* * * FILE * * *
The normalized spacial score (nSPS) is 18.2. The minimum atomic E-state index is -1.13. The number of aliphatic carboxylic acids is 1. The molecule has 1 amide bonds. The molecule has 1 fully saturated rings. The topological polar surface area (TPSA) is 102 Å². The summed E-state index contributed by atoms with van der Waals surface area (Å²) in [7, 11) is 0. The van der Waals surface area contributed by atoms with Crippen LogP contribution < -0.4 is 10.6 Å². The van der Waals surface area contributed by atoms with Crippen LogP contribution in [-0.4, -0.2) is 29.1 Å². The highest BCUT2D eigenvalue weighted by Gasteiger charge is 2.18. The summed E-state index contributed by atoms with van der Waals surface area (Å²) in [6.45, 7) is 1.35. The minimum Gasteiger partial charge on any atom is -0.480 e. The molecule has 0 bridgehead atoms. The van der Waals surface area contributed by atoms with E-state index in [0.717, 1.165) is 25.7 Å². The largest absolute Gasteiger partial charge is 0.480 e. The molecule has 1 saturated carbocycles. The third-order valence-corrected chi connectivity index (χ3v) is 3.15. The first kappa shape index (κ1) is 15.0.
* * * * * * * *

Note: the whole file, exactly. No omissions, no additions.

The normalized spacial score (nSPS) is 18.2. The minimum atomic E-state index is -1.13. The number of aliphatic carboxylic acids is 1. The molecule has 1 amide bonds. The molecule has 1 fully saturated rings. The topological polar surface area (TPSA) is 102 Å². The summed E-state index contributed by atoms with van der Waals surface area (Å²) in [7, 11) is 0. The van der Waals surface area contributed by atoms with Crippen LogP contribution < -0.4 is 10.6 Å². The van der Waals surface area contributed by atoms with Crippen LogP contribution in [-0.4, -0.2) is 29.1 Å². The highest BCUT2D eigenvalue weighted by Gasteiger charge is 2.18. The summed E-state index contributed by atoms with van der Waals surface area (Å²) in [6.45, 7) is 1.35. The minimum Gasteiger partial charge on any atom is -0.480 e. The molecule has 0 bridgehead atoms. The van der Waals surface area contributed by atoms with E-state index in [0.717, 1.165) is 25.7 Å². The largest absolute Gasteiger partial charge is 0.480 e. The molecule has 1 saturated carbocycles. The third-order valence-corrected chi connectivity index (χ3v) is 3.15. The first kappa shape index (κ1) is 15.0.